Local athletes back from Arctic Winter Games with dozens of medals

Fort McMurray athletes defended their wins and found new victories as part of a smaller Team Alberta North. The Arctic Winter Games is debating the future of the event this fall.

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Athletes from Fort McMurray Wood Buffalo have returned from this year’s Arctic Winter Games with dozens of medals in 15 events. Team Alberta North, which included 66 athletes and coaches from the region, finished third in this year’s medal rankings with 43 gold medals, 42 silver medals and 37 bronze medals.

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“It was an excellent experience for all the athletes involved and not just with sports,” said Mike Cox, who coached Alberta’s alpine skiing team. “Getting to see that part of the world and how beautiful it is was amazing. It’s just an amazing place in general.”

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After being absent from last year’s games, Fort McMurray wrestlers won two golds, a silver and bronze. Gymnasts won a gold and bronze, while Fort McKay archer Tayden Shott won a bronze. Last year, the region failed to podium in both events.

Alberta’s female hockey team successfully defended the gold medals won at the 2023 games. The male team won gold after taking home silver last year.

“The organizers and the event were just incredible… it was a very rewarding experience,” said Dan Hodgson, who coached the girls’ hockey team. “It was incredible how the girls stuck up for one another. They saw the rewards with working hard, working for each other and following the process. It was impressive to see.”

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Alpine skiiers with Team Alberta North show off their medals during the Arctic Winter Games in Mat-Su Valley, Alaska. Fort McMurray’s Axel Lecompte (left) has two golds and a silver, Tula Sundholm (second from left) has three silvers, and Julianna Ryan (right) has a gold, silver and bronze. Dozens of Fort McMurray Wood Buffalo athletes are competing in Alaska. Image supplied by 2024 Arctic Winter Games

Veterans of the 2023 Arctic Winter Games said they loved seeing Fort McMurray Wood Buffalo filled with athletes and delegates from across the circumpolar north, but it was exciting to see how the games were handled in a new community.

Everyone interviewed had kind things to say about the organization of the games. The cultural events continued traditions of celebrating and acknowledging the histories of the north’s Indigenous nations and arctic cultures. The games also exposed people to new sports, particularly Indigenous sports.

Pin trading continued to be popular among the different teams. Competing against Team Alaska was a challenge since they had the home advantage. In the end, Team Alaska won the medal count with 70 golds, 84 silvers and 68 bronze medals.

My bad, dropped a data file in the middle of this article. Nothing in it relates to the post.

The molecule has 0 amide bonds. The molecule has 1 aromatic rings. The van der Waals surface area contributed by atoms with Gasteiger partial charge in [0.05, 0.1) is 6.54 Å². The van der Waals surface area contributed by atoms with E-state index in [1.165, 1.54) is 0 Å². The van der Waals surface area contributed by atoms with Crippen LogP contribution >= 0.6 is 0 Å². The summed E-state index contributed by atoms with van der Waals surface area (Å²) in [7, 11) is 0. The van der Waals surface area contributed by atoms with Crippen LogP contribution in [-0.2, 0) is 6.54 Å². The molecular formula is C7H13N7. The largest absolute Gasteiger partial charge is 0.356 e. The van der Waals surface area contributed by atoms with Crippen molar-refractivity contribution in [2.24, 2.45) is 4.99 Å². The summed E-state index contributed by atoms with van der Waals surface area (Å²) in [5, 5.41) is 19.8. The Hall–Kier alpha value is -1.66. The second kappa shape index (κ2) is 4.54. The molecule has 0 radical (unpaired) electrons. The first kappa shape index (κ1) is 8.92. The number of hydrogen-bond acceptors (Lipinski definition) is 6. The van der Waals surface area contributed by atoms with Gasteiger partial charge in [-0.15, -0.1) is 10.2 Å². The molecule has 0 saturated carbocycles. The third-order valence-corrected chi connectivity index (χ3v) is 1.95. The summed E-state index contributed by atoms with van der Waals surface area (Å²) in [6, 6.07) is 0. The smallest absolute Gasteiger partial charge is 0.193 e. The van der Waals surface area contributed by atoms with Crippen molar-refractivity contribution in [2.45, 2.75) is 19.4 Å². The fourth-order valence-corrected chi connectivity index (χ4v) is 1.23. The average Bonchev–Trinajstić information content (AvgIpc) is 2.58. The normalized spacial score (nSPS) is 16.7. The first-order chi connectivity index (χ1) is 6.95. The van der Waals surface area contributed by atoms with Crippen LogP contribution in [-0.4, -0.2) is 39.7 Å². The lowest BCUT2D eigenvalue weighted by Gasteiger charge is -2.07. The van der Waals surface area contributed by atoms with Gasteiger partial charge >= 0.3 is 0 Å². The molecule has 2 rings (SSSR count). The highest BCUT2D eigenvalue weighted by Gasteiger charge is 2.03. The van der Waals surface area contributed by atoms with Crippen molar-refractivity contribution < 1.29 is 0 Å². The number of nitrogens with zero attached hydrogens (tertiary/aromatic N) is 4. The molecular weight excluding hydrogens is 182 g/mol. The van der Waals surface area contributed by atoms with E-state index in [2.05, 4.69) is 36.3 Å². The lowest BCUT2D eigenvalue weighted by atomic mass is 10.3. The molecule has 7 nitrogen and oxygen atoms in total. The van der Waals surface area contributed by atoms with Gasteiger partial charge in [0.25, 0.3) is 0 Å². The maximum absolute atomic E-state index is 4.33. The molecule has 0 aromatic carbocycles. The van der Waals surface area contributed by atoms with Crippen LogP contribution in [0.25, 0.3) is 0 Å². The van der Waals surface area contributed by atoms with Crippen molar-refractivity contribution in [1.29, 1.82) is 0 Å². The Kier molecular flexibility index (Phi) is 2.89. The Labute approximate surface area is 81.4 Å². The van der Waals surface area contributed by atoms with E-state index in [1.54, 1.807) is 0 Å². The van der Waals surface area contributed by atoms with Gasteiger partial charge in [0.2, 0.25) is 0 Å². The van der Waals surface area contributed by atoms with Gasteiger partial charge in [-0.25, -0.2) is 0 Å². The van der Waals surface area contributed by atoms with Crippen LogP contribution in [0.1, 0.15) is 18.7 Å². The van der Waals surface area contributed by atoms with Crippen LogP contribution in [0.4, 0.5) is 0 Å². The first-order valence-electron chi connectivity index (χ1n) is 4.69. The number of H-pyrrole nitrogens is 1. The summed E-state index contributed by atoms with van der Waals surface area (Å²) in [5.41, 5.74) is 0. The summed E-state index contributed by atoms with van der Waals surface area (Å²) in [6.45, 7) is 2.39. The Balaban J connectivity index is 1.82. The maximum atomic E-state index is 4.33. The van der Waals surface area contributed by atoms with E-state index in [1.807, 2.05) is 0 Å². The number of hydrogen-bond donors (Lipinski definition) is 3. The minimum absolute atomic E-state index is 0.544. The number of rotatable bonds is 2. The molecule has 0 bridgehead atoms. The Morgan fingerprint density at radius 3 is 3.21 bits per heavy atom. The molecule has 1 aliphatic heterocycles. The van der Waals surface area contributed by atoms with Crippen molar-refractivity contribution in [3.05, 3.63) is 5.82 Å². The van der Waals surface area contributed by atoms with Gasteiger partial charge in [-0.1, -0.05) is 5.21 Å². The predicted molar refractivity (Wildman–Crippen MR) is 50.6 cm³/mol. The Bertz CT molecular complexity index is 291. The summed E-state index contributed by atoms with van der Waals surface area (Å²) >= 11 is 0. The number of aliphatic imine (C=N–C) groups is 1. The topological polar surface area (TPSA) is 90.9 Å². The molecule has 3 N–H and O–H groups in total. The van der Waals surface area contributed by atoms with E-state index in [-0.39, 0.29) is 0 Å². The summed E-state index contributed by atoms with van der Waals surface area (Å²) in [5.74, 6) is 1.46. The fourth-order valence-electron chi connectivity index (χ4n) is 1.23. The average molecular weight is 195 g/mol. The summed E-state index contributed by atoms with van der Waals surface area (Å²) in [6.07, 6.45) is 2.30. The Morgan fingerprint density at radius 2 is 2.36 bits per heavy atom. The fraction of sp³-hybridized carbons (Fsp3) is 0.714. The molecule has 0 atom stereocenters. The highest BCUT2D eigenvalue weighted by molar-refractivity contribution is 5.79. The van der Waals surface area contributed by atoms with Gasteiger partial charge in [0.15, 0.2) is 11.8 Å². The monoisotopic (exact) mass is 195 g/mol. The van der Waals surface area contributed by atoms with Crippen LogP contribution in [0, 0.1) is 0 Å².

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“A goal for us as a team when we got to Alaska was to try to see some of the cultural events at the games, as these are not at the athletes’ usual competitions. We saw some of the Arctic Sports. Two-foot high-kick, wow! These athletes are incredible,” said Tania Miller-Sauve, who has coached Team Alberta North since the 2018 Arctic Winter Games and is involved with Noralta Skating Club.

“I really enjoyed the games. We saw some of the cultural events… I loved the competition part of it, competing against other people and getting medals,” said Kiara Stannard, a 13-year-old figure skater from Anzac who won a gold and silver. “It was interesting to see how people skated differently than people in my club.”

figure skaters
L-R: Fort McMurray figure skaters Alexis Robinson, Isabella Scheers and Kiara Stannard with their medals at the 2024 Arctic Winter Games in Mat-Su Valley, Alaska. Photo by Tania Miller-Sauve

Future of the Arctic Winter Games to be debated

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Team Alberta North sent a smaller delegation to Alaska compared to what was featured last year in Fort McMurray. A single male futsal team, which won bronze, was sent compared to four last year. There was no basketball team. The cultural delegation was smaller.

Sending large contingents from northern communities is expensive. Many communities across the circumpolar north struggle economically and socially, and have few facilities to train. Even practicing is costly when athletes are often spread across the north. Team Alberta North was largely made up of athletes from Fort McMurray Wood Buffalo and the Grande Prairie region.

John Rodda, president of the international committee overseeing the Arctic Winter Games, says the games needs to adapt to these social and economic challenges.

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Warming winters is also becoming a hurdle for organizers. A warmer-than-usual winter also hit Alaska this year. Cox said when he returned to Fort McMurray, the region was colder than Mat-Su Valley.

Rodda told Ollie Williams of the Yellowknife-based Cabin Radio that delegations are answering surveys about the future of the games. That feedback will inform a fall meeting in Whitehorse on the topic.

“Is the two-year rotation best-suited? Is it sustainable? Does it meet the needs of developing northern youth? All of that is under consideration,” he said. “If we modify the rotation, what does that look like? They’re all pieces of dialogue. But yes, finance comes into it.”

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